Sports Apparel Protesters Sweat the Details | News | Pittsburgh | Pittsburgh City Paper

Sports Apparel Protesters Sweat the Details

Kenneth Miller wants the Pittsburgh Pirates to help prevent the use of sweatshops to manufacture Major League Baseball apparel - by making a commitment to keep using sweatshops.


Miller, a founding member of the Pittsburgh Anti-Sweatshop Community Alliance (PASCA), met with Pirates officials on April 11 to explain this seeming paradox.


"We're looking to improve [textile factory] conditions where the work is," Miller says. "These people need their jobs. There are no other opportunities available. What these workers are asking for is the opportunity to form labor unions." Having influenced the Pirates to stop using a Honduran factory in past years only to see it close rather than improve, Miller says, has taught the group a different strategy. "Let's make a commitment to these sweatshops for a few years to let them prosper," he says.

Prosper with independent monitoring, he adds. PASCA is hoping multi-year commitments from major sports teams can prompt factories to agree to certain conditions, such as hiring back labor organizers, improving facilities for worker safety and comfort (unlocking bathrooms, for instance) and allowing workers to submit complaints to management legally.

Patty Paytas, Pirates spokesperson, says the meeting has started the team talking to MLB officials about addressing PASCA's concerns.

Four years ago, he and three other PASCA members were arrested on charges of defiant trespass for protesting outside a Pirates game. The Pirates meeting is one indication that the group's prospects have improved, says Miller, a 31-year-old part-time substitute teacher and activist from Point Breeze.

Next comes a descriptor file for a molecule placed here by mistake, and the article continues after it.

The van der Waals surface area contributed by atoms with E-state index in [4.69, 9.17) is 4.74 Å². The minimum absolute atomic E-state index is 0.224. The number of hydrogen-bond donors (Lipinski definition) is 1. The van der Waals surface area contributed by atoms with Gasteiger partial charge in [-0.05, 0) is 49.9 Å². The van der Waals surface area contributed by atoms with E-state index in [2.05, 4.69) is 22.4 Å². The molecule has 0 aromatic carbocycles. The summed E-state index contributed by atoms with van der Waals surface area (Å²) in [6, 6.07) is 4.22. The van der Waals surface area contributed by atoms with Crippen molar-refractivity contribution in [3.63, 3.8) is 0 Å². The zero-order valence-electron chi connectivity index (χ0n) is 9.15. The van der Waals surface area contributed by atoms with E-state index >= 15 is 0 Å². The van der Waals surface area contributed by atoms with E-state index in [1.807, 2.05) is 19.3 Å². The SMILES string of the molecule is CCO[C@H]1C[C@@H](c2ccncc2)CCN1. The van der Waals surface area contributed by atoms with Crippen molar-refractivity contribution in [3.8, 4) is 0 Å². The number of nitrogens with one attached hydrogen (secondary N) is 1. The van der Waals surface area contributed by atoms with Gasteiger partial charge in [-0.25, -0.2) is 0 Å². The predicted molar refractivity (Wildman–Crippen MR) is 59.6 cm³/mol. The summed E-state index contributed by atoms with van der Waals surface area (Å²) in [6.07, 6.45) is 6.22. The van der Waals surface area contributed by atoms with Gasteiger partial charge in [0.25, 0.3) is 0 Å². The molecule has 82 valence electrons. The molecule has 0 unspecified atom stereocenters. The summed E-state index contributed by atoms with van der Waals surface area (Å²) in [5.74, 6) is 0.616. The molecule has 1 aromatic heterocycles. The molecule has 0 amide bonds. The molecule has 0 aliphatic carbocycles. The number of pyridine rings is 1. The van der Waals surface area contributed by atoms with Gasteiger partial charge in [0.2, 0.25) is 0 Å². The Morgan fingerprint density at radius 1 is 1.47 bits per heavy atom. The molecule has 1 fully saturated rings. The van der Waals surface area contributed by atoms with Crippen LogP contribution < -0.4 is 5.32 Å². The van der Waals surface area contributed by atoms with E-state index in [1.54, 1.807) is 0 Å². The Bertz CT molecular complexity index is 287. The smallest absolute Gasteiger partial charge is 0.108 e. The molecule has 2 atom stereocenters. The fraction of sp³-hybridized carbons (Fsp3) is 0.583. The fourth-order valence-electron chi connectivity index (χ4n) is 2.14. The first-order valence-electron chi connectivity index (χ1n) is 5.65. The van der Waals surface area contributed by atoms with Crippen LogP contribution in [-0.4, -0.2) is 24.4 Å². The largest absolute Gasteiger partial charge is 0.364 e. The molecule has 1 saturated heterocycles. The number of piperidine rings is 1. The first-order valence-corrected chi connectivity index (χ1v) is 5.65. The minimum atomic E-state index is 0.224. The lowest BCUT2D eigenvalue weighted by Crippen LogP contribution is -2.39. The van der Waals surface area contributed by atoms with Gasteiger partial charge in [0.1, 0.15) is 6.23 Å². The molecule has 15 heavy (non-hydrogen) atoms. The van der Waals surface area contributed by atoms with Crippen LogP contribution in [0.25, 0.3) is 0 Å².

But, he cautions, "The global apparel industry is filled with abuses." There are no "sweat-free" options today.

Particularly troubling, he adds, is the expiration at the end of 2004 of an international agreement that allowed Third World factories to manufacture and assemble garments for U.S. consumption as long as they were made with American or Canadian parts. Now, places like Bangladesh, which were helped by the agreement, will be losing more jobs to China, where textiles workers have the fewest rights and lowest wages. PASCA and similar anti-sweatshop groups are asking universities and major-league sports teams "to freeze the work where it is," says Miller. "I think we're closer now than we've ever been."


On May 1, the international workers' holiday of May Day, PASCA members will be talking to Pirates fans outside stadium about making sports-fan apparel choices a little more "sweat-free." They'll be passing out their latest edition of Major League Sweatshop Baseball Cards. The group knows they'll have gotten their message through to the fans, Miller says, "when we can see baseball fans [trading] the cards back and forth."

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